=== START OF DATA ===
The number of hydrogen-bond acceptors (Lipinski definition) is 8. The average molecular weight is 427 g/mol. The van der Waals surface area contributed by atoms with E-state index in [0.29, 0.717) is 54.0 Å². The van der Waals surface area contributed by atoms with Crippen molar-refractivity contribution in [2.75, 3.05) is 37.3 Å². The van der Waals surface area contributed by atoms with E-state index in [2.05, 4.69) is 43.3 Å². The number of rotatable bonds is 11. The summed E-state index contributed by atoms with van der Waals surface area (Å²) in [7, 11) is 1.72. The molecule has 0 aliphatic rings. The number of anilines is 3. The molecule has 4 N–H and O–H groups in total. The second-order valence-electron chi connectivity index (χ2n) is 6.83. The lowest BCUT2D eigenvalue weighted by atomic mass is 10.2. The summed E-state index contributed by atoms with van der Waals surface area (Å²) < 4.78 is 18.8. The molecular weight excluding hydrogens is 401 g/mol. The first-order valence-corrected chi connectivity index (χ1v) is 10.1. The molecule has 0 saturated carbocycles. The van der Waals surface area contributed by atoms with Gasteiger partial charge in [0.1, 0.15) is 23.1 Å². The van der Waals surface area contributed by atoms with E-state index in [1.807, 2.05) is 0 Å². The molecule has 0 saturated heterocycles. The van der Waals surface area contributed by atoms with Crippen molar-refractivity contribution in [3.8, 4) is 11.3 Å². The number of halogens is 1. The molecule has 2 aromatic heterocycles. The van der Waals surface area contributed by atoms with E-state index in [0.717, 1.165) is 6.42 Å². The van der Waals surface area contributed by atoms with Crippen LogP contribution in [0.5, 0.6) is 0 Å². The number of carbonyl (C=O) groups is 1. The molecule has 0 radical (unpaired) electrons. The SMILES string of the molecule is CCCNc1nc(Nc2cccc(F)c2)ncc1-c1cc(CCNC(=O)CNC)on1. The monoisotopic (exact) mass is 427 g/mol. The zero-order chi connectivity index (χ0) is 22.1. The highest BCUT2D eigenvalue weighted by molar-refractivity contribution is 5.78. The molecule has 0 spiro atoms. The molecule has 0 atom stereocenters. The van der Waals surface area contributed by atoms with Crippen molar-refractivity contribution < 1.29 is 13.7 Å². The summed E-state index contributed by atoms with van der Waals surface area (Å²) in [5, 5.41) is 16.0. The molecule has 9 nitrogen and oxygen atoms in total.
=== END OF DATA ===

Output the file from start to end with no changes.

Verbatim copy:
The number of hydrogen-bond acceptors (Lipinski definition) is 8. The average molecular weight is 427 g/mol. The van der Waals surface area contributed by atoms with E-state index in [0.29, 0.717) is 54.0 Å². The van der Waals surface area contributed by atoms with Crippen molar-refractivity contribution in [2.75, 3.05) is 37.3 Å². The van der Waals surface area contributed by atoms with E-state index in [2.05, 4.69) is 43.3 Å². The number of rotatable bonds is 11. The summed E-state index contributed by atoms with van der Waals surface area (Å²) in [7, 11) is 1.72. The molecule has 0 aliphatic rings. The number of anilines is 3. The molecule has 4 N–H and O–H groups in total. The second-order valence-electron chi connectivity index (χ2n) is 6.83. The lowest BCUT2D eigenvalue weighted by atomic mass is 10.2. The summed E-state index contributed by atoms with van der Waals surface area (Å²) < 4.78 is 18.8. The molecular weight excluding hydrogens is 401 g/mol. The first-order valence-corrected chi connectivity index (χ1v) is 10.1. The molecule has 0 saturated carbocycles. The van der Waals surface area contributed by atoms with Gasteiger partial charge in [0.1, 0.15) is 23.1 Å². The van der Waals surface area contributed by atoms with E-state index in [1.807, 2.05) is 0 Å². The molecule has 0 saturated heterocycles. The van der Waals surface area contributed by atoms with Crippen molar-refractivity contribution in [3.8, 4) is 11.3 Å². The number of halogens is 1. The molecule has 2 aromatic heterocycles. The van der Waals surface area contributed by atoms with E-state index in [0.717, 1.165) is 6.42 Å². The van der Waals surface area contributed by atoms with Crippen LogP contribution in [0.5, 0.6) is 0 Å². The number of carbonyl (C=O) groups is 1. The molecule has 0 radical (unpaired) electrons. The SMILES string of the molecule is CCCNc1nc(Nc2cccc(F)c2)ncc1-c1cc(CCNC(=O)CNC)on1. The monoisotopic (exact) mass is 427 g/mol. The zero-order chi connectivity index (χ0) is 22.1. The highest BCUT2D eigenvalue weighted by molar-refractivity contribution is 5.78. The molecule has 0 spiro atoms. The molecule has 0 atom stereocenters. The van der Waals surface area contributed by atoms with Crippen molar-refractivity contribution < 1.29 is 13.7 Å². The summed E-state index contributed by atoms with van der Waals surface area (Å²) in [5, 5.41) is 16.0. The molecule has 9 nitrogen and oxygen atoms in total.